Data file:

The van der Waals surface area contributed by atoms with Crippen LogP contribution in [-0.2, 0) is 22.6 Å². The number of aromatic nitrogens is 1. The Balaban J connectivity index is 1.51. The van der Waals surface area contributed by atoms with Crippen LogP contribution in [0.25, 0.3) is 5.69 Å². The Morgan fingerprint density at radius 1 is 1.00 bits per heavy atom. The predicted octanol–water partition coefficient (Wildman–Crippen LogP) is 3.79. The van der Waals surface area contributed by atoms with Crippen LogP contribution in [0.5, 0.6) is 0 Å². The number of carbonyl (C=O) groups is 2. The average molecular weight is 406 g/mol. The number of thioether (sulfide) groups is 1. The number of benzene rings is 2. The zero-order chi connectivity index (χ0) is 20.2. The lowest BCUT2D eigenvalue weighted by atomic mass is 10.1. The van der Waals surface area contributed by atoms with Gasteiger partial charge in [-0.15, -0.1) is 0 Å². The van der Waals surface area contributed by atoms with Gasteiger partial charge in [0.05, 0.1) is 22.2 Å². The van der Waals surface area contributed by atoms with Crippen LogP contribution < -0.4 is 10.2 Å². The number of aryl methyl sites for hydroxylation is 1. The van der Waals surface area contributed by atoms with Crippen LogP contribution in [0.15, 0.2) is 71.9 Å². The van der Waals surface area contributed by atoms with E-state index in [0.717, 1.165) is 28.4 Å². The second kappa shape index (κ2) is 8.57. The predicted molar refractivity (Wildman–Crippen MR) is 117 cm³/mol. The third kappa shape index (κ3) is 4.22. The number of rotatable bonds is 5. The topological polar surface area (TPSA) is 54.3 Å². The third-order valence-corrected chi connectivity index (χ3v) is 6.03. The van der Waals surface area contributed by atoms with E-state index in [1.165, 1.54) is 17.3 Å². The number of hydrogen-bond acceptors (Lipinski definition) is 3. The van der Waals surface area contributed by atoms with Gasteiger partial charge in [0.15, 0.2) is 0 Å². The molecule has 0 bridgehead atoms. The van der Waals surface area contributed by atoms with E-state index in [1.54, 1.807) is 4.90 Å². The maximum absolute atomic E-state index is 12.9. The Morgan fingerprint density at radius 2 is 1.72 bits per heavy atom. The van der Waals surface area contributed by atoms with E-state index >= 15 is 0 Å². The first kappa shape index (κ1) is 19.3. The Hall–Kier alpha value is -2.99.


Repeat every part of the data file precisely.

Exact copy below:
The van der Waals surface area contributed by atoms with Crippen LogP contribution in [-0.2, 0) is 22.6 Å². The number of aromatic nitrogens is 1. The Balaban J connectivity index is 1.51. The van der Waals surface area contributed by atoms with Crippen LogP contribution in [0.25, 0.3) is 5.69 Å². The Morgan fingerprint density at radius 1 is 1.00 bits per heavy atom. The predicted octanol–water partition coefficient (Wildman–Crippen LogP) is 3.79. The van der Waals surface area contributed by atoms with Crippen LogP contribution in [0.5, 0.6) is 0 Å². The number of carbonyl (C=O) groups is 2. The average molecular weight is 406 g/mol. The number of thioether (sulfide) groups is 1. The number of benzene rings is 2. The zero-order chi connectivity index (χ0) is 20.2. The lowest BCUT2D eigenvalue weighted by atomic mass is 10.1. The van der Waals surface area contributed by atoms with Gasteiger partial charge in [-0.15, -0.1) is 0 Å². The van der Waals surface area contributed by atoms with Gasteiger partial charge in [0.05, 0.1) is 22.2 Å². The van der Waals surface area contributed by atoms with Crippen LogP contribution < -0.4 is 10.2 Å². The number of aryl methyl sites for hydroxylation is 1. The van der Waals surface area contributed by atoms with Crippen LogP contribution in [0.15, 0.2) is 71.9 Å². The van der Waals surface area contributed by atoms with E-state index in [0.717, 1.165) is 28.4 Å². The second kappa shape index (κ2) is 8.57. The predicted molar refractivity (Wildman–Crippen MR) is 117 cm³/mol. The third kappa shape index (κ3) is 4.22. The number of rotatable bonds is 5. The topological polar surface area (TPSA) is 54.3 Å². The third-order valence-corrected chi connectivity index (χ3v) is 6.03. The van der Waals surface area contributed by atoms with E-state index in [1.165, 1.54) is 17.3 Å². The number of hydrogen-bond acceptors (Lipinski definition) is 3. The van der Waals surface area contributed by atoms with Gasteiger partial charge in [0.15, 0.2) is 0 Å². The molecule has 0 bridgehead atoms. The van der Waals surface area contributed by atoms with E-state index in [1.54, 1.807) is 4.90 Å². The maximum absolute atomic E-state index is 12.9. The Morgan fingerprint density at radius 2 is 1.72 bits per heavy atom. The van der Waals surface area contributed by atoms with E-state index >= 15 is 0 Å². The first kappa shape index (κ1) is 19.3. The Hall–Kier alpha value is -2.99.